Before World War One, women lived in a state of fashionable discomfit. They were as restricted physically as they were socially. Whalebone corsets choked their waists into tiny unnatural measurements to achieve the desired hourglass figure and fashionable discomfit. Though, according to the aforementioned link to bunnycorset.com they are in fashion again!
For centuries, a woman walked in beauty but also in pain, just like the Japanese women who for centuries had bound feet so they would look dainty. Never mind that walking was torture. Hence the shuffled gait of traditional Japanese women. Victorian corsets were the Western equivalent.
Layers of Fashionable Discomfit
In the Edwardian years of the early 1900s, a British woman needed time to dress. She had to plan the event and needed a maid to help. First there were layers of undergarments, a petticoat, chemise, and drawers or pantaloons.
Then the dreaded corset that would cinch her middle in its whalebone vice-like grip. Countless whales gave their lives so women worldwide could achieve a 55 cm or 21 inch waist measurement. The corset did not just clamp a woman’s middle section as it was laced, but propelled the bust forward to balance the bunched bustle of the dress over the buttocks.
This bustle, like the corset, surely a man’s design, padded out the derriere to a shapely but large bump, something akin to the present Kardashian penchant for a large bottom. But that was not the end of the fashionable discomfit. There’s more to come.
Garters and Hatpins Complete Fashionable Discomfit
Elastic garters which burnt into your thigh kept the stockings in place and your foot was wedged into a tight high-heeled boot often too, with laces. Then you had to wear a large wide-brimmed hat with lots of fluffy feathers, flowers or artificial fruit and a deadly hat pin to keep the decorations or accompanying veil and scarf in place.
Now, hat pins were dangerous, a hazard to passing pedestrians. Often people in crowds scored a hatpin when least expecting an aerial attack. A device called an acorn became fashionable to have on the end of the point of the pin to protect other people.
For fashionable ladies, readymade clothes were not available to buy in the shops. Most women ordered their outfits from dressmakers who required 18 body measurements, plus height and weight to fashion an outfit.
Handbags and Hankies
And what about handbags you might ask? Where did a woman keep her small change and hanky? Apparently, men kept coins in their watches which popped open at the back and women wore a muff chain that fastened around their neck. This chain extended through the furry sleeve or glove, called a muff into which the wearer could insert both hands. Inside was a small pocket where such items as coins and hankies could lodge. Mystery solved.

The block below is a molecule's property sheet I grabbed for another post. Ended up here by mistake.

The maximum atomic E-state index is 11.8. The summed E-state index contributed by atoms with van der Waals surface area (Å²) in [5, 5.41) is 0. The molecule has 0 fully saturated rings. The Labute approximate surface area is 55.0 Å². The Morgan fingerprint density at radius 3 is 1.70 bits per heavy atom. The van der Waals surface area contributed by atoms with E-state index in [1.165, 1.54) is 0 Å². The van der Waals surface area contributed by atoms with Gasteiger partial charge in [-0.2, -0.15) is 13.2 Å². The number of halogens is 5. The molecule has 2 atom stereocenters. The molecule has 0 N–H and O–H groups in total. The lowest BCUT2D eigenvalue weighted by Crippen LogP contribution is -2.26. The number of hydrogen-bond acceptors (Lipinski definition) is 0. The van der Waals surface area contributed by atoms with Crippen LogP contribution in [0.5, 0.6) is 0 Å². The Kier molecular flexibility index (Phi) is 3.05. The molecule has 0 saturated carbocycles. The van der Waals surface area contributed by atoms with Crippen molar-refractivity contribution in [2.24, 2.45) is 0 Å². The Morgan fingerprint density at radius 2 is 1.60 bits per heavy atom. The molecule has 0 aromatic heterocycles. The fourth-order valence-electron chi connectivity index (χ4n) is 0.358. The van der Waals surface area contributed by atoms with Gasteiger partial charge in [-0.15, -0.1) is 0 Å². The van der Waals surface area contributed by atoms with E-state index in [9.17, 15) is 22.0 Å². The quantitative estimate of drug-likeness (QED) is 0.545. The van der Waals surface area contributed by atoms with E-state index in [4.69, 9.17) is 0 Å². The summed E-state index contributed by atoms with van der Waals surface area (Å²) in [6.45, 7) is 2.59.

But I just have to share this fascinating snippet about the origins of the hanky or handkerchief. Bobby Pin Blog at Vintage Hairstyling.com cites Marie Antoinette as the inventor of the lady’s hanky. Marie, an Austrian princess was so upset on the long trip from her homeland to France where she was destined to marry Louis XVI, that she tore a strip of lacy petticoat to dab her tears. And oh, poor Marie how, years later, did she stem her tears as she climbed the scaffold of the guillotine in 1793, as a victim of the French Revolution?
However, the vintage style blogger though, as rapt as me in this story, does admit that upon further research the hanky dates to Roman times when it was a multi-functional piece of rag to dab not just tears but sweat and well, whatever. Say no more. But, apparently Marie’s royal husband decreed that hankies should be square, as wide as they are long, probably the most useful shape. Can’t imagine round or triangular ones.
Bras and Liberation to come
As this little chat about fashion has become longer than intended, I will deal with the subject of brassieres and the liberation of women’s bodies from corsets in the next post. So please stay tuned for another dose of fashionable discomfit. The change in women’s fashion reflects the changing status of women in society, so fashion is a part of our history.
Before a woman could have a voice, she had to free her body. Every woman deserves a voice and each voice is unique. Find your voice and use it for good.
Joni Scott is an Australian author with two published novels; Whispers through Time and The last Hotel.. She co-hosts a women’s blog; https://whisperingencouragement.com/ and has her own website; https://joniscottauthor.com.
Postscript from Wendy
Postscript: The long-term effect of wearing corsets, was the ribs became deformed, the spine misaligned, in order to have a more ‘civilised form’. An imprint of the corset could be found on the liver and kidneys.
One woman jokingly wrote, “It is important to note, that pregnancy has a similar effect on displacing a woman’s internal organs.” The corset did far more, and many of the older generation retained the confining custom. I remember my mother wearing a corset and always having trouble with the bone stays. She wore a corset for most of her life, even when they weren’t fashionable anymore. And, she didn’t have an hour-glass figure.
photo source. Unsplash; J.J. Jordan
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